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10 December 2017 @ 08:24 pm
Literary fiction of the highest order  
No One Can Pronounce My Name: A NovelNo One Can Pronounce My Name: A Novel by Rakesh Satyal

My rating: 5 of 5 stars


No One Can Pronounce My Name is a perfect example in the ongoing tired discussion on definitions of literary and genre fiction, and is there a difference and whether it matters. In genre fiction, the story (plot) is more important than style. In literary fiction, the writing (style) is essential. What this means for a reader is that a successful work of genre fiction must have a plot that is interesting in itself: murder, true love, zombie apocalypse--anything we don't often (or ever) encounter in our ordinary lives. A successful work of literary fiction draws the reader in regardless of plot, without the aid of lovers, dead bodies, or zombies. The way of telling the story, the author's voice, makes the story interesting. The characters are rarely heroes or villains, but something of both, with human flaws and virtues.

This is what Rakesh Satyal accomplishes in his second novel. The story of immigrants from India and their first generation children in Cleveland, Ohio, is told through the lives of characters who are typical of their age and background in some ways, unique in others, none so extreme as to be less, or more, than human. Satyal tells their stories with a mix of compassion and wit that is uniquely his own, recognizable to readers of his dazzling debut novel, Blue Boy. "The real danger of an insult ... was that it put into slurs what you put into poetry in order to protect yourself," the main character, Harit, thinks after a defining moment of truth. Harit, inexperienced and shy in social situations, approaching the car to go on a trip with friends "looked like someone checking to see if an animal were alive or dead." On the judgmental nature of Indians in groups: "They were all subjected to the sort of intense scrutiny that defined murder trials, purchasing a home, or sizing up jewelry."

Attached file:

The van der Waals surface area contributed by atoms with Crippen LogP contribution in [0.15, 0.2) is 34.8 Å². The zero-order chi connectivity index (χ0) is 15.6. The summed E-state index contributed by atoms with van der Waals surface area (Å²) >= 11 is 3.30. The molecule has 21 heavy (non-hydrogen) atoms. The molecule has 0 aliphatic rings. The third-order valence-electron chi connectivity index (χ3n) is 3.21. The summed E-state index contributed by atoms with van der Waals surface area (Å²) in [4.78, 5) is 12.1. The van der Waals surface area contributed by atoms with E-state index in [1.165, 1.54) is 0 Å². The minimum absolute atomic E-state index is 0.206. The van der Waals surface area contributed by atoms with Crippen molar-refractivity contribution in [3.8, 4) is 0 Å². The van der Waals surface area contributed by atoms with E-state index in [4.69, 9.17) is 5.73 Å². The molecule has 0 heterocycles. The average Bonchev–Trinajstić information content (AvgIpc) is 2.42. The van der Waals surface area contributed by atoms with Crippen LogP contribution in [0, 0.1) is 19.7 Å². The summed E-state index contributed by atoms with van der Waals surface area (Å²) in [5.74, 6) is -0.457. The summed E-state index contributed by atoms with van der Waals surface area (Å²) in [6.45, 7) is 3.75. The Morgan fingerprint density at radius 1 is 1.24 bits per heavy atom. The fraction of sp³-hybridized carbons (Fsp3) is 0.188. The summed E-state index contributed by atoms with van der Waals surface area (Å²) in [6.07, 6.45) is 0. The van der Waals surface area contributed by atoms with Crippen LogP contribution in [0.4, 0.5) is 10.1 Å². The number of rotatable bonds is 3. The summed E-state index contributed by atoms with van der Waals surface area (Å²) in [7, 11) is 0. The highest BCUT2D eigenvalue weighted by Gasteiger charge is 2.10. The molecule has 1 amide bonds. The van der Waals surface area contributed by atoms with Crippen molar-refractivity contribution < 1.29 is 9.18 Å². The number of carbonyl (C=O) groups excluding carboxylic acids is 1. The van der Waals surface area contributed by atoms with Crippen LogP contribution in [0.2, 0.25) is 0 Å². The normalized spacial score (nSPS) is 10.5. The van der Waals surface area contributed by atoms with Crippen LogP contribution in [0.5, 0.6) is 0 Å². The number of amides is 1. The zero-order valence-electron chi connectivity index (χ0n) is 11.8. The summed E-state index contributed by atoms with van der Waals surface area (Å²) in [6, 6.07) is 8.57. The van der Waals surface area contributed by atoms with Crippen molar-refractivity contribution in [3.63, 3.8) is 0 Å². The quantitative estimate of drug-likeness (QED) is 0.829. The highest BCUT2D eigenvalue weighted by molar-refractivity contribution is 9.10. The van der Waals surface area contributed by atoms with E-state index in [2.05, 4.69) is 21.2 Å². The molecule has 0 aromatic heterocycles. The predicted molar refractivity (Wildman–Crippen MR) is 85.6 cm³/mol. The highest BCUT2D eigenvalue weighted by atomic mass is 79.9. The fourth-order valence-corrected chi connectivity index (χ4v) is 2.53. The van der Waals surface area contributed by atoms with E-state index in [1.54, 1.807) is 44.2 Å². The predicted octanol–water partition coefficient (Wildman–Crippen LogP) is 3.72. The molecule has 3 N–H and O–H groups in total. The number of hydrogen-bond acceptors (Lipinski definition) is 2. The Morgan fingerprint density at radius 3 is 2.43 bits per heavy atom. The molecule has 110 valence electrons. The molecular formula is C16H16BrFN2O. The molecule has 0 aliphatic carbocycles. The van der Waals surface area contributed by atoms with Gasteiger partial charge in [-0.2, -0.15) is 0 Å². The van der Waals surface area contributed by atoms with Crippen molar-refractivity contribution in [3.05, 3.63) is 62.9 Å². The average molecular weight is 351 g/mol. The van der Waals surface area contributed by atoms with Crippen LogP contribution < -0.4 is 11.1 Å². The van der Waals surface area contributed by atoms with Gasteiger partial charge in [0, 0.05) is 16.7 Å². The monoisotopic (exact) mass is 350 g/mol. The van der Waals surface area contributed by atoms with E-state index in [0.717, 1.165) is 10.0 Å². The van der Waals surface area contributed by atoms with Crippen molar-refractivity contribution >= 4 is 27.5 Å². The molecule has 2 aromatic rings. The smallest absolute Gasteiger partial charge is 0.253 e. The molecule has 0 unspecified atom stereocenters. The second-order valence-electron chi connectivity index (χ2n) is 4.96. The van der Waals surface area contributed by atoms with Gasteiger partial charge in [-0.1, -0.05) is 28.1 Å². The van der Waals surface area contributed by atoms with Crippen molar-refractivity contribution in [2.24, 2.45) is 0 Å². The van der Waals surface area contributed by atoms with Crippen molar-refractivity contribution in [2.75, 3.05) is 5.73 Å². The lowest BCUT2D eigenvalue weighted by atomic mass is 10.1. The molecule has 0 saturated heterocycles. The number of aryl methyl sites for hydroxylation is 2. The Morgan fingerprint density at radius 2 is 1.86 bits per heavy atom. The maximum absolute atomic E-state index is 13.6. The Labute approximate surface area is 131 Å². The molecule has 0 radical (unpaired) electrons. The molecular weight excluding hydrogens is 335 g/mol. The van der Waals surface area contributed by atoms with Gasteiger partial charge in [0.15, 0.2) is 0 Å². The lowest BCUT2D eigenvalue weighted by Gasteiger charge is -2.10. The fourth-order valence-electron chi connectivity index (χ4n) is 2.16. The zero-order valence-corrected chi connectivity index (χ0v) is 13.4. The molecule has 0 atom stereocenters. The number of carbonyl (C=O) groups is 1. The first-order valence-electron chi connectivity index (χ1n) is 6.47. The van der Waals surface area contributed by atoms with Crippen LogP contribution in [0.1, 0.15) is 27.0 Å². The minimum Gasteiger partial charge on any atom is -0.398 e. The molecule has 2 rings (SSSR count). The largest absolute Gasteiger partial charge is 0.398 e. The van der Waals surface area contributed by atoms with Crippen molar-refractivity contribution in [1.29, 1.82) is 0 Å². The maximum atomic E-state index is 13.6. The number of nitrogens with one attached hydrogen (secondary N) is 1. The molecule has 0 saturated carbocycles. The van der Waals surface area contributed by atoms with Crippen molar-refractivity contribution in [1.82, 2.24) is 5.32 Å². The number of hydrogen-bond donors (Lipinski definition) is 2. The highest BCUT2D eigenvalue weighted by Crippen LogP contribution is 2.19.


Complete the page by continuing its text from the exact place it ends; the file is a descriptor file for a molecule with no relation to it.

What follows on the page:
No One isn't perfect. The plot line of Ranjana, the middle-aged wife and mother writing paranormal romance, is unconvincing in the way that any description of something completely beyond the experience of the writer must be. But this lack is balanced by the story of Harit's mother, Parvati, an extraordinary individual whose life is depicted in almost mythical terms, in succinct and evocative prose that left me breathless.

Satyal has achieved what every good writer must: he can write about others, characters who are not simply versions of himself, but treat them with the generosity, sympathy and respect that we rarely afford to anyone else.



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